Phylogenetic analysis

To isolate the genomic DNA (gDNA) of SFC20201208-M01, the fungus was grown in 50 ml of PDB medium at 25°C for 4 days on a rotary shaker. The gDNA was extracted using the cetyltrimethylammonium bromide procedure as previously described (Oh et al., 2016). For phylogenetic analysis, the β-tubulin (BenA) gene was amplified by primer set bt2a (5′-GGTAACCAAATCGGTGCTGCTTTC-3′) and bt2b (5′-ACCCTCAGTGTAGTGACCCTTGGC-3′) (Glass and Donaldson, 1995). The resulting amplicon was purified using the GeneAll ExpinTM PCR purification kit (GeneAll, Seoul, Korea) and then analyzed using the corresponding PCR primers by Macrogen (Seoul, Korea). The resulting sequence was analyzed with the BLASTn program of the NCBI ( The sequences were aligned using ClustalW implemented in MEGA version 7, and distances were estimated based on the model. A phylogenetic tree was generated using the neighbor-joining method with 1,000 bootstrap analyses (Saitou and Nei, 1987).

Isolation procedures of antibacterial metabolites

To isolate the active compounds from the SFC20201208-M01 culture filtrate, 20 agar plugs punched by a 6-mm-diameter cork-borer from SFC20201208-M01 culture plates were inoculated into 400 ml of PDB. The 14-day-old culture filtrate (4.6 l) of SFC20201208-M01 was partitioned with organic solvents ethyl acetate (EtOAc) and n-butanol (n-BuOH) sequentially. Based on the result of in vitro antibacterial activity, the active EtOAc extract (4.5 g) was applied to a SNAP KP-Sil 50 g cartridge in a medium pressure liquid chromatography system (Isolera One, Biotage, Uppsala, Sweden) and eluted with a gradient mixture of methylene chloride/EtOAc (90:10 to 70:30, v/v) to give a main compound 1 (769.9 mg) and other fractions E5 and E6 (75.2 mg and 101.9 mg) containing minor compounds. These fractions were pooled and separated by a preparative high-performance liquid chromatography (HPLC) using an LC-20AR system (Shimadzu, Kyoto, Japan) equipped with a Capcell Pak C18 column (20 × 250 mm i.d., 5 μm; Shiseido Co., Ltd., Tokyo, Japan) eluting with a gradient mixture of aqueous methanol (10-20%, v/v, at a flow rate of 6 ml/min in 60 min) to yield compounds 2 (52.7 mg, tR = 28.3 min), 3 (3.4 mg, tR = 28.9 min), and 4 (3.5 mg, tR = 35.3 min).

General experimental procedures for structural elucidation of isolated compounds

The chemical structures of the purified compounds were determined by spectroscopic analyses and comparisons with values in previous literature. High-resolution electrospray ionization mass spectrometry (HRESIMS) data were determined by a Synapt G2 system (Waters Co., Milford, MA, USA). The 1D and 2D nuclear magnetic resonance (NMR) spectra were recorded by a Bruker Advance 400 MHz spectrometer (Burker BioSpin, Rheinstetten, Germany) at 400 MHz for 1H and 100 MHz for 13C in methanol-d4 (Cambridge Isotope Laboratories, Tewksbury, MA, USA). Chemical shifts were referenced to the solvent peaks (δH 4.87 and δC 49.0 for methanol-d4).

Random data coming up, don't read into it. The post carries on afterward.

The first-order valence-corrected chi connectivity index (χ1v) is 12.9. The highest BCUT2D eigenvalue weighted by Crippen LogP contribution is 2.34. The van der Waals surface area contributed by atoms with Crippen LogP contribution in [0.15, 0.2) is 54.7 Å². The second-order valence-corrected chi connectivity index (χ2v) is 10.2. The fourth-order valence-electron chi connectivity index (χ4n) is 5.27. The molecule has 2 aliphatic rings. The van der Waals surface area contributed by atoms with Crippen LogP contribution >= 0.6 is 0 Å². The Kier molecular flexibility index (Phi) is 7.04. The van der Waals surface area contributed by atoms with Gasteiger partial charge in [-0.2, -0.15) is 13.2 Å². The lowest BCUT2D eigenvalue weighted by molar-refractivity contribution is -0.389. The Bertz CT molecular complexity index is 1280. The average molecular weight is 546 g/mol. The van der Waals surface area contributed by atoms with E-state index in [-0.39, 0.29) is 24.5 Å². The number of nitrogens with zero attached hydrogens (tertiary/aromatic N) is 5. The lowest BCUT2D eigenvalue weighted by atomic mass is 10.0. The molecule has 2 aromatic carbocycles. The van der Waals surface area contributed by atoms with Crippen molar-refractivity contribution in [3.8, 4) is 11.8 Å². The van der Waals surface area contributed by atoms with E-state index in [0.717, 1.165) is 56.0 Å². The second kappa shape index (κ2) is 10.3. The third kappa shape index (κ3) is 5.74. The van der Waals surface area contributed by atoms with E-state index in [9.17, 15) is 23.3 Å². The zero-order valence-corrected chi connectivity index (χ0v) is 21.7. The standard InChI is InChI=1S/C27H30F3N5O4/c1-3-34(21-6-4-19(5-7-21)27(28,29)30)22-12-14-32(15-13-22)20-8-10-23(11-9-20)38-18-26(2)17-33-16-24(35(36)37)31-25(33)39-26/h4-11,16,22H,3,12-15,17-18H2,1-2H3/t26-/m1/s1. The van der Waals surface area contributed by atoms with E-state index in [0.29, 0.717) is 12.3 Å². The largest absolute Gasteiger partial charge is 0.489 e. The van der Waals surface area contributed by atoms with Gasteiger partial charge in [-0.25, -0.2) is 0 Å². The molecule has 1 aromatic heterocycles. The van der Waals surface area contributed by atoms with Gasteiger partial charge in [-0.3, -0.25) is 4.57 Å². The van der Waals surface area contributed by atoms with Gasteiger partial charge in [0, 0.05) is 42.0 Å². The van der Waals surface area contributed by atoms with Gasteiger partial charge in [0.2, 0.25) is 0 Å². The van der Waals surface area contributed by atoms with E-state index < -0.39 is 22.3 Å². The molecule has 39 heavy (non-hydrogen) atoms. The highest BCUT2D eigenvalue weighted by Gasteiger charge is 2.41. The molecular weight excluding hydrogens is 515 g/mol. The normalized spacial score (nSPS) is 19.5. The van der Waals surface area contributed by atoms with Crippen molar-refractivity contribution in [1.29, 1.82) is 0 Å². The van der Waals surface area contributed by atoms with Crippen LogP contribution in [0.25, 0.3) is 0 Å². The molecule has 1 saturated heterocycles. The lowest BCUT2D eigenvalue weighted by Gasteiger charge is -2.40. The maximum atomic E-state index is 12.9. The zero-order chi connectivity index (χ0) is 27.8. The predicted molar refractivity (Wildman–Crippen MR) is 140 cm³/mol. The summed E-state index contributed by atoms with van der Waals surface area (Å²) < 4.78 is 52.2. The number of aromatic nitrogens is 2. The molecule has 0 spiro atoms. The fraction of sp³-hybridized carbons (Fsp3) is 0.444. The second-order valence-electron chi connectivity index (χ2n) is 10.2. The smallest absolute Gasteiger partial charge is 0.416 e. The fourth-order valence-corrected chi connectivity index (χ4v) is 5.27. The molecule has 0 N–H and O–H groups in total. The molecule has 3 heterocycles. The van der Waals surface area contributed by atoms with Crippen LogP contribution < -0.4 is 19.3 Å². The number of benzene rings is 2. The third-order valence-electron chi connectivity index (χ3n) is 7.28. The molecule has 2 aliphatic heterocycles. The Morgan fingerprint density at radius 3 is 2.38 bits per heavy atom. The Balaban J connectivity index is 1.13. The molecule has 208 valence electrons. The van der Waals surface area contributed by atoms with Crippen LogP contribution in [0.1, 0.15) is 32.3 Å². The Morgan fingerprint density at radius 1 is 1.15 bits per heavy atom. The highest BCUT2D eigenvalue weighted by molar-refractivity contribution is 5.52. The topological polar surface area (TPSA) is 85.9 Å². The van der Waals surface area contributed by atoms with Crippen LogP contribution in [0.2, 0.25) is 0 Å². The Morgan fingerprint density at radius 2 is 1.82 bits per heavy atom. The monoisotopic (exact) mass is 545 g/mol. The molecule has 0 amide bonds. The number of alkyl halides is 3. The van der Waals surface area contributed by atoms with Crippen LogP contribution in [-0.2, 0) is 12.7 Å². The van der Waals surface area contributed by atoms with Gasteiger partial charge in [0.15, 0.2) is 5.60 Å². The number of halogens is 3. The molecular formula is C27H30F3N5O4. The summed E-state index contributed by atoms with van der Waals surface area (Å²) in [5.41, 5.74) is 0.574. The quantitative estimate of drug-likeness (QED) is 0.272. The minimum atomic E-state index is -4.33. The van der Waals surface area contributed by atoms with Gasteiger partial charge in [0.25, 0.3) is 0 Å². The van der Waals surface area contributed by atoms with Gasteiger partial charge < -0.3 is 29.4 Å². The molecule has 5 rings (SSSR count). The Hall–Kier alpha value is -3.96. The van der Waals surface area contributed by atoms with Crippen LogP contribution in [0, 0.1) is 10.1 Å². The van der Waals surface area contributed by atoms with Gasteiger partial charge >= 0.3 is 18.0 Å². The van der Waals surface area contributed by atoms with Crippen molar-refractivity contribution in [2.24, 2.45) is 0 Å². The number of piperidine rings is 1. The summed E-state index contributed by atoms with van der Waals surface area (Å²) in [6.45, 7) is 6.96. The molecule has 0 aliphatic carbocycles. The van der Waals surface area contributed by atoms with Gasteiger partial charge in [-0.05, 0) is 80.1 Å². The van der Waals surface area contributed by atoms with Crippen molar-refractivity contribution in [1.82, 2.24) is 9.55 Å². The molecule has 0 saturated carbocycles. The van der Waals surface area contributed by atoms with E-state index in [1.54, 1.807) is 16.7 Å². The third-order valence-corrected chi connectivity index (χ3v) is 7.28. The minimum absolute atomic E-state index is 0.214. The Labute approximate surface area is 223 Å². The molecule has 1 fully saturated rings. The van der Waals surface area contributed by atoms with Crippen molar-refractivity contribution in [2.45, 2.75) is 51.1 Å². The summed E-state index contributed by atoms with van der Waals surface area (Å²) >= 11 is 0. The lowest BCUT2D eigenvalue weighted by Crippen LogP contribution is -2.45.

In vitro antimicrobial assay

The minimal inhibitory concentration (MIC) and half-maximal inhibitory concentration (IC50) values for E. amylovora TS3128 were determined by the two-fold serial dilution assay as described previously (Espinel-Ingroff et al., 2005). Briefly, a bacterial suspension (2 × 105 cfu/ml of MGY) of E. amylovora TS3128 was added to the wells of a 96-well microtiter plate. The culture filtrates were added to the well at an initial concentration of 20% and then serially two-fold diluted. The purified compounds dissolved in dimethyl sulfoxide (DMSO) were added and then serially two-fold diluted to reach the final concentrations ranging from 0.1 to 200 μg/ml; the final concentration of DMSO did not exceed 1%. The antibiotic streptomycin sulfate (Sigma-Aldrich, St. Louis, MO, USA) and an MGY medium containing 1% DMSO were used as positive and negative controls, respectively. The microtiter plates were incubated for 24 h at 28°C, and the MIC values were determined by visual inspection of complete growth inhibition. IC50 values was calculated as follows: [1 - (OD600 of treatment/OD600 of control) × 100]. The inhibitory effects on the bacterial growth were also visualized by Prestoblue solution (Thermo Fisher Scientific, Waltham, MA, USA) according to the manufacturer’s instructions. The assay was performed two times with three replicates at all concentrations investigated.

Disease control efficacy assay

To evaluate the disease control efficacy of the SFC20201208-M01 culture filtrate and its metabolites against fire blight disease, Chinese pearleaf crab apple seedlings (Malus asiatica Nakai) were used as a host plant. Briefly, the Chinese pearleaf crab apple seeds were sown and grown in a greenhouse at 25 ± 5°C for 4-5 weeks. One day before inoculation of the pathogen, the culture filtrate was directly applied onto the plant by spraying. In the case of an active compound, the plants were also treated with the pure compound (125, 250, and 500 μg/ml) dissolved in 1% DMSO (v/v), using the same method for the culture filtrates. When the culture filtrates and pure compounds were applied to the plants, the samples contained 0.025% Tween 20 (w/v) as a wetting agent. Streptomycin (100 μg/ml) and 1% DMSO were used as positive and negative controls, respectively. The treated plants were inoculated with a bacterial suspension (4 × 108 cfu/ml) of E. amylovora TS3128 grown MGY broth. The inoculated plants were incubated for 2 days in a humidified chamber (25°C) and then moved to a growth chamber (25°C, 80% relative humidity, and 12-h photoperiod). After 7 days of additional incubation, we investigated the disease severity determined by the modified Wang methods (Wang et al., 2010). The disease severity index (DSI) ranged from 0 to 10: 0, no symptom; 1, partial necrosis of the shoot tip; 2, complete necrosis of the shoot tip; 5, complete necrosis on the petiole of terminal leaves; 10, complete necrosis on the main stem. All experiments were conducted twice with triplicates.

Infiltration assay on the plant leaves